Sumptuous Nigerian Soups You Have To Eat

The Nigerian soups listed below are simply the best. They are easy to cook, tasty, and highly nutritious. You can’t go wrong with any of these soups.

If you have not tasted any of the four (4) soups I’m about to give you recipes for, please go try it out — I assure you zero regrets.


This soup is a tempting nourishing food that will appease your appetite. And yea… It’s my Man’s favorite.

Egusi soup hails from West Africa (Nigeria) and is usually served with swallows such as Semovita, Eba, Fufu and Pounded yam, etc. Some people even eat Egusi soup with white rice and it’s not a bad combination at all.

Egusi seeds are also known as Melon seeds.

It is a very easy and fast soup to make. You just have to prep properly and there will be no stress making it.


  • 4 cups ground egusi
  • 3 cooking spoons of palm oil
  • Beef
  • Shaki (cow tripe)
  • Stockfish
  • Pumpkin leaves (Ugu)—sliced neatly
  • 2 tablespoons ground crayfish
  • 3 stock cubes
  • Pepper
  • Salt
  • 1 small ogiri okpei—traditional taste (optional)


  1. Soak the stockfish in hot water till soft before preparing the soup.
  2. When the stockfish is soft, using your hands, remove the bones and divide them into sizeable pieces.
  3. Now cook the shaki and after about an hour, add the beef with stock cubes and a pinch of salt and cook all till well done and set aside.
  4. Mix your ground egusi with a little amount of water to make a thick paste.
  5. Pour palm oil into a dry pot and set on low heat.
  6. Immediately the oil is translucent, add the ground egusi and begin to stir fry still on low heat. Stir fry till all parts of the egusi turn yellow and continue for about 10 minutes.
  7. Add the meat stock (water from cooking the meat and shaki) bit by bit while stirring the egusi.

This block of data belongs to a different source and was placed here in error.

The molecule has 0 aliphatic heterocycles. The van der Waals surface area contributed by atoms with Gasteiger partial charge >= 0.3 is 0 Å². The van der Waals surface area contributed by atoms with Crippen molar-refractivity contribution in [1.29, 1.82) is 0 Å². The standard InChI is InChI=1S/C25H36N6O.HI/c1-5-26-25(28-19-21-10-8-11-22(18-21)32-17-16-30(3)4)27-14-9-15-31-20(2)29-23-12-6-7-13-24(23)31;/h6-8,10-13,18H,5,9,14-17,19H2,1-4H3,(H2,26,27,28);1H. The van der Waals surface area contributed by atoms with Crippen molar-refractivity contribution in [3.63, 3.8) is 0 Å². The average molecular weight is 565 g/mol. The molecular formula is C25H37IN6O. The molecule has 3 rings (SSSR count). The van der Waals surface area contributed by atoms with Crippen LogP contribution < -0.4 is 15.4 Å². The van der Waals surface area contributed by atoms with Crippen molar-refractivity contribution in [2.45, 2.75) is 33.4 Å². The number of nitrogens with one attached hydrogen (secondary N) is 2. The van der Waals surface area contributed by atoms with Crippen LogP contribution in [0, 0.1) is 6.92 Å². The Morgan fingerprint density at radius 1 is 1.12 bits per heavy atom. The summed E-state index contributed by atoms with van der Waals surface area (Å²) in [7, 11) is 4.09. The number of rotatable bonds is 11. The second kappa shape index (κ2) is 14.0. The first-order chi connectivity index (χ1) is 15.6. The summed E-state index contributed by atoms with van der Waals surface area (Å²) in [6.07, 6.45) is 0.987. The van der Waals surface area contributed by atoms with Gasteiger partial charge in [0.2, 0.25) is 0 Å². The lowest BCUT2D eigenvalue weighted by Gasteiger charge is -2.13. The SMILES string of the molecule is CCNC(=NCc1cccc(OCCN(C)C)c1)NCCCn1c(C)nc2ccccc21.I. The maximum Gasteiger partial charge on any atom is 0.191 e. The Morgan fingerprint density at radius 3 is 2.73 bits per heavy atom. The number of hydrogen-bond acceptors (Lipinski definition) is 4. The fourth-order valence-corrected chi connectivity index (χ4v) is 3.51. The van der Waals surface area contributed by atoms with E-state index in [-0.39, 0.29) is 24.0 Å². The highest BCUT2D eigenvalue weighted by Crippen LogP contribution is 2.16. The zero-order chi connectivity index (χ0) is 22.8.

8. When the stock is finished and you think the soup is still too thick for your taste, add hot water, in the same manner, you added the stock until you get your desired consistency.
  9. Cover the pot and allow to simmer for 15 minutes, stirring from time to time to prevent it from burning.
  10. The Egusi is done when you see that the oil had separated from the mix.
  11. Add the ground crayfish, pepper, salt, and ogiri okpei.
  12. Stir and add the pumpkin leaves
  13. Add the cooked stockfish, meat, and shaki.
  14. Add more water if it’s still too thick.
  15. Cover and leave to simmer for a few minutes and it is ready.


Oha (ora) soup hails from the South-Eastern part of Nigeria. 

I personally love this soup because of the leaves used in cooking it (oha/ora leaves)—this tender leaf makes it so unique

This soup recipe is close to that of bitter leaf soup but the only difference is the leaf used in preparing both soups.


  • Oha (ora) leaves
  • 8 small balls of cocoyam
  • 3 cooking spoons of palm oil
  • Meat
  • Shaki (cow tripe)
  • Stockfish
  • Ground pepper
  • 2-3 tablespoons ground Crayfish
  • 2 stock cubes
  • 1 teaspoon Ogiri Igbo—traditional taste (optional)

Note Before Cooking:

An alternate to cocoyam balls is cocoyam flour. Also, an alternative to cocoyam flour is potato flour.

Before cooking, wash and boil the cocoyam balls till they’re soft. Take off the skin and using a mortar and pestle, pound the balls into a smooth paste (do this while still hot).

Rinse your Oha (ora) leaves and cut them into tiny bits using your fingers. Why you shouldn’t use a knife for this is because using a knife will make the leaves darker in colour.